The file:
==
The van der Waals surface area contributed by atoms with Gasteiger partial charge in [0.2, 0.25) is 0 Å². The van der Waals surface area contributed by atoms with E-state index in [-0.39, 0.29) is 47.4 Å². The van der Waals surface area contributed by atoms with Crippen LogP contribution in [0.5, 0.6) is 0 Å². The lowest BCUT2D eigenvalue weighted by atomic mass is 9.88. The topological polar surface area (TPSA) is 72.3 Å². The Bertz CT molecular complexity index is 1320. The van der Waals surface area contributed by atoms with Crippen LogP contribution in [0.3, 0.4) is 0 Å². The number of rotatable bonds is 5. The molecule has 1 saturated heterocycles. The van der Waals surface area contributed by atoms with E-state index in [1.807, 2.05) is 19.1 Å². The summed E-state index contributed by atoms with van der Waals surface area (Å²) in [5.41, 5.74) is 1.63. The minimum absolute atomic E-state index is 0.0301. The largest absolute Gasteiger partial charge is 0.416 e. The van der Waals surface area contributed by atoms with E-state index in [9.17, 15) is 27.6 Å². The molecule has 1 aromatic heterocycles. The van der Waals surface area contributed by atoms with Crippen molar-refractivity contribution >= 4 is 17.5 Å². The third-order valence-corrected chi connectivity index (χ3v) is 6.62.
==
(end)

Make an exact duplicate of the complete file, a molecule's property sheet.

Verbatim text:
The van der Waals surface area contributed by atoms with Gasteiger partial charge in [0.2, 0.25) is 0 Å². The van der Waals surface area contributed by atoms with E-state index in [-0.39, 0.29) is 47.4 Å². The van der Waals surface area contributed by atoms with Crippen LogP contribution in [0.5, 0.6) is 0 Å². The lowest BCUT2D eigenvalue weighted by atomic mass is 9.88. The topological polar surface area (TPSA) is 72.3 Å². The Bertz CT molecular complexity index is 1320. The van der Waals surface area contributed by atoms with Crippen LogP contribution in [0.3, 0.4) is 0 Å². The number of rotatable bonds is 5. The molecule has 1 saturated heterocycles. The van der Waals surface area contributed by atoms with E-state index in [1.807, 2.05) is 19.1 Å². The summed E-state index contributed by atoms with van der Waals surface area (Å²) in [5.41, 5.74) is 1.63. The minimum absolute atomic E-state index is 0.0301. The largest absolute Gasteiger partial charge is 0.416 e. The van der Waals surface area contributed by atoms with E-state index in [9.17, 15) is 27.6 Å². The molecule has 1 aromatic heterocycles. The van der Waals surface area contributed by atoms with Crippen molar-refractivity contribution >= 4 is 17.5 Å². The third-order valence-corrected chi connectivity index (χ3v) is 6.62.